Less than one percent of 34 rare metals studied in a UN Environmental Program (UNEP) report are recycled. Less than a third of 60 metals studied have end-of-life recycling rates above 50 percent, but less than one percent of 34 rare metals are recycled. Overall recycling rates are “discouragingly low,” according to the report.
Lead, iron, platinum, gold and silver have some of the highest global recycling rates. Almost 80 percent of products with lead, mostly batteries are recycled when they reach the end-of-life. Although 70 to 90 percent of gold in industrial applications is recycled, only 10 to 15 percent of gold in electronic goods are recycled.
“In theory, metals can be used over and over again, minimizing the need to mine and process virgin materials and thus saving substantial amounts of energy and water while minimizing environmental degradation,” says Achim Steiner, UN under-secretary general and UNEP’s executive director. “Raising levels of recycling worldwide can therefore contribute to a transition to a low carbon, resource efficient green economy while assisting to generate green jobs.”
Ironically, many of the rare metals are needed for clean technologies. Lanthanum is in batteries for hybrid cars. Neodymium and dysprosium are used in wind turbines. Tellurium and selenium are used in high efficiency solar cells. Gallium is in LED lighting systems.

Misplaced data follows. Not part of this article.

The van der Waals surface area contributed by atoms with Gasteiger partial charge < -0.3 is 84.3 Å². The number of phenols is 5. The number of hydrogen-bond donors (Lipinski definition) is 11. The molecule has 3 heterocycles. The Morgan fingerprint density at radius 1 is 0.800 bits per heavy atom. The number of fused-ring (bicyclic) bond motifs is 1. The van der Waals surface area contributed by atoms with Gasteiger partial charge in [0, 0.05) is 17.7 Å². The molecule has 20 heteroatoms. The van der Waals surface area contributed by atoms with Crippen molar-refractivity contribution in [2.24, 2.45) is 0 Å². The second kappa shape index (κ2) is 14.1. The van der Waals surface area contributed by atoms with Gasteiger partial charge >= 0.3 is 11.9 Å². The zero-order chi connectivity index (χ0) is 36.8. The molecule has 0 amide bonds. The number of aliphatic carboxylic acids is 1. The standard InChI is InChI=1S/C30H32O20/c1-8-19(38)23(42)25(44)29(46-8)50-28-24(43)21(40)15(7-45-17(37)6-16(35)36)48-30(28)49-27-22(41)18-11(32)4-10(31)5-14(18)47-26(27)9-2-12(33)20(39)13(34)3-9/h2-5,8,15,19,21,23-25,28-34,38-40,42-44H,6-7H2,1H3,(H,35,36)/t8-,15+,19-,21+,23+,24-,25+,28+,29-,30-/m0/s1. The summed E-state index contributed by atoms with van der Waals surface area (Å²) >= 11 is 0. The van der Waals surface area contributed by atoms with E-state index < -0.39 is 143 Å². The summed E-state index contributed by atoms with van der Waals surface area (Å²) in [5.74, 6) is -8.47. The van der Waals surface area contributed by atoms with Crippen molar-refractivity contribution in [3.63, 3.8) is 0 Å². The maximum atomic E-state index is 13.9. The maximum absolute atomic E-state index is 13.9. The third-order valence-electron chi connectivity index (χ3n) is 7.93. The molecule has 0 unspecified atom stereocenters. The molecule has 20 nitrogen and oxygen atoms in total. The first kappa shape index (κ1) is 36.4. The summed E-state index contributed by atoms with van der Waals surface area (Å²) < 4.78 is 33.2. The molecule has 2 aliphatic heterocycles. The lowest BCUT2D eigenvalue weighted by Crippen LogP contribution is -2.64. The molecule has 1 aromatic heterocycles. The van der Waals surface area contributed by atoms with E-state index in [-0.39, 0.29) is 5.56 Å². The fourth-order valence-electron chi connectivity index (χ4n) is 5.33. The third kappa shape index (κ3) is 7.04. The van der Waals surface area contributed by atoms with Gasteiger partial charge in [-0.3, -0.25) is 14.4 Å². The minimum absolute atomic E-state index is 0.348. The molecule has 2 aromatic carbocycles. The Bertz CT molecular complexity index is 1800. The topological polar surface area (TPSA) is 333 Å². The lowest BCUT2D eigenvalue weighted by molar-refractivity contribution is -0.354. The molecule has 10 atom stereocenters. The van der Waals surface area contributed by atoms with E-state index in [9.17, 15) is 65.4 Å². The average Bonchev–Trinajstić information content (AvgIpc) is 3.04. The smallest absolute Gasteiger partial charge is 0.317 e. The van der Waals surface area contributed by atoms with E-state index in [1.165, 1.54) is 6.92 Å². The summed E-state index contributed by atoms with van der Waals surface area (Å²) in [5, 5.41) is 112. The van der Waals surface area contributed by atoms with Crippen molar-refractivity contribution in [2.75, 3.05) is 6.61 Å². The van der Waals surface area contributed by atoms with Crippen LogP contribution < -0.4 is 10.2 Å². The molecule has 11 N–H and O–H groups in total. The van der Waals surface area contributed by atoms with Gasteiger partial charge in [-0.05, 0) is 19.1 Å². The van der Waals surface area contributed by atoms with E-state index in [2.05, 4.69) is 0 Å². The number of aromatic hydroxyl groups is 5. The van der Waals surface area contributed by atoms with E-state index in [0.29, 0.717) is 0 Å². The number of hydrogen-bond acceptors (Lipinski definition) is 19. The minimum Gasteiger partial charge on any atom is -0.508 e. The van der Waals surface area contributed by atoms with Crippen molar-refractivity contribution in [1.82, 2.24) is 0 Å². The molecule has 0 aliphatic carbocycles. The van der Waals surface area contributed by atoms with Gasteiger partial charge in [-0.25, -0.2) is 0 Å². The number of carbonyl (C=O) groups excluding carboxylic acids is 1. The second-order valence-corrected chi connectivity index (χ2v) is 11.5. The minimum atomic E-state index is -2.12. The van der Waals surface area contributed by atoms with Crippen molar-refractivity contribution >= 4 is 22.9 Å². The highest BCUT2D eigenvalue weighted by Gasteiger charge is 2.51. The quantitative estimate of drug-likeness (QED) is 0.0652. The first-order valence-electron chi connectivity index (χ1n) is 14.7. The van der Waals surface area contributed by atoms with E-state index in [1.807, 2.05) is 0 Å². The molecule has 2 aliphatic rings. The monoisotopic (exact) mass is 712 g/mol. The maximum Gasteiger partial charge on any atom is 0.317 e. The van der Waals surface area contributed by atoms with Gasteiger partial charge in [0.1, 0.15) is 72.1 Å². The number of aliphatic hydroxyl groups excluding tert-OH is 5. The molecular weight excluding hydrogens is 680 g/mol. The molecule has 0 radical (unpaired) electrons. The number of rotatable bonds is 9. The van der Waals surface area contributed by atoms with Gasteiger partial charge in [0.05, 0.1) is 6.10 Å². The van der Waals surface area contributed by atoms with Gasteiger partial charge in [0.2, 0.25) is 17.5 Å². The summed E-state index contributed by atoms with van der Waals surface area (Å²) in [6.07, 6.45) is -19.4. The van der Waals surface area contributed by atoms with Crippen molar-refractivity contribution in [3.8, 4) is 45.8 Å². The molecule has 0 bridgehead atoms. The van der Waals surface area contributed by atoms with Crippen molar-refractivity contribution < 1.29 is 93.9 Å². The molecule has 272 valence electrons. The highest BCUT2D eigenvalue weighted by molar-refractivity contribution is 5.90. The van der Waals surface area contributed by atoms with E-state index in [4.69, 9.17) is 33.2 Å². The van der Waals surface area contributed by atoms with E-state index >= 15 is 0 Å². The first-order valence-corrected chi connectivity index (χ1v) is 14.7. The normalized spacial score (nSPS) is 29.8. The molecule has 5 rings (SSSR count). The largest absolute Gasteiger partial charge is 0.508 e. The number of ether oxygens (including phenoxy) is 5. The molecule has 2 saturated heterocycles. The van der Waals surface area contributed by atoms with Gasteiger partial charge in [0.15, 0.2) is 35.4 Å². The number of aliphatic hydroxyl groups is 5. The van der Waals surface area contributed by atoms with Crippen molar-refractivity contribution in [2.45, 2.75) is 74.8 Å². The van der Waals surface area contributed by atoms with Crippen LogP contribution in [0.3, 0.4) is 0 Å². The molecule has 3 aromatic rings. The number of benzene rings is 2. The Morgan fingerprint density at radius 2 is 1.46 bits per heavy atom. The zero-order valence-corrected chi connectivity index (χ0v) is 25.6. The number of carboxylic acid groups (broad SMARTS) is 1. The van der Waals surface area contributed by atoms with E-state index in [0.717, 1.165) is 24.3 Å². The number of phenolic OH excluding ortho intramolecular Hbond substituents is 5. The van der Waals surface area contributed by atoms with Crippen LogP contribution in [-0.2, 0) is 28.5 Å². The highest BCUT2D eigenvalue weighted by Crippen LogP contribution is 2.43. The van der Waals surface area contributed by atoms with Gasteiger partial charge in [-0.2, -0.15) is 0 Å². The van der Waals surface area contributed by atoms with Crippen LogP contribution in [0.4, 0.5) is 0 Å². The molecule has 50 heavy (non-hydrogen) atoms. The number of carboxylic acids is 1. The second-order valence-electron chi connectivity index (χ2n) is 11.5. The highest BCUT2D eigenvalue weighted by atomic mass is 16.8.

“In spite of significant efforts in a number of countries and regions, many metal recycling rates are discouragingly low, and a ‘recycling society’ appears no more than a distant hope,” states the report. Here’s what needs to happen:
- Encourage product design that makes dis-assembly and material separation easier
- Improve waste management and recycling infrastructure for complex end-of-life products in developing countries and emerging economies
- Improve recycling technologies and collection systems to keep pace with ever more complex products created with an increasingly diverse range of metals and alloys
“We hope this report encourages policy makers and product designers to adopt life cycle thinking when planning for materials recycling,” says John Atherton, Director, International Council on Mining and Metals (ICMM).
“More and more products use an ever wider range of components with highly specialized materials with very special properties. Without them, performance would suffer – slower computers, fuzzier medical images, heavier and slower aircraft, for example. Recovering such element is a recycling challenge requiring a far smarter response than at present,” says Thomas Graedel, professor of industrial ecology at Yale University, and one of the report’s eight authors.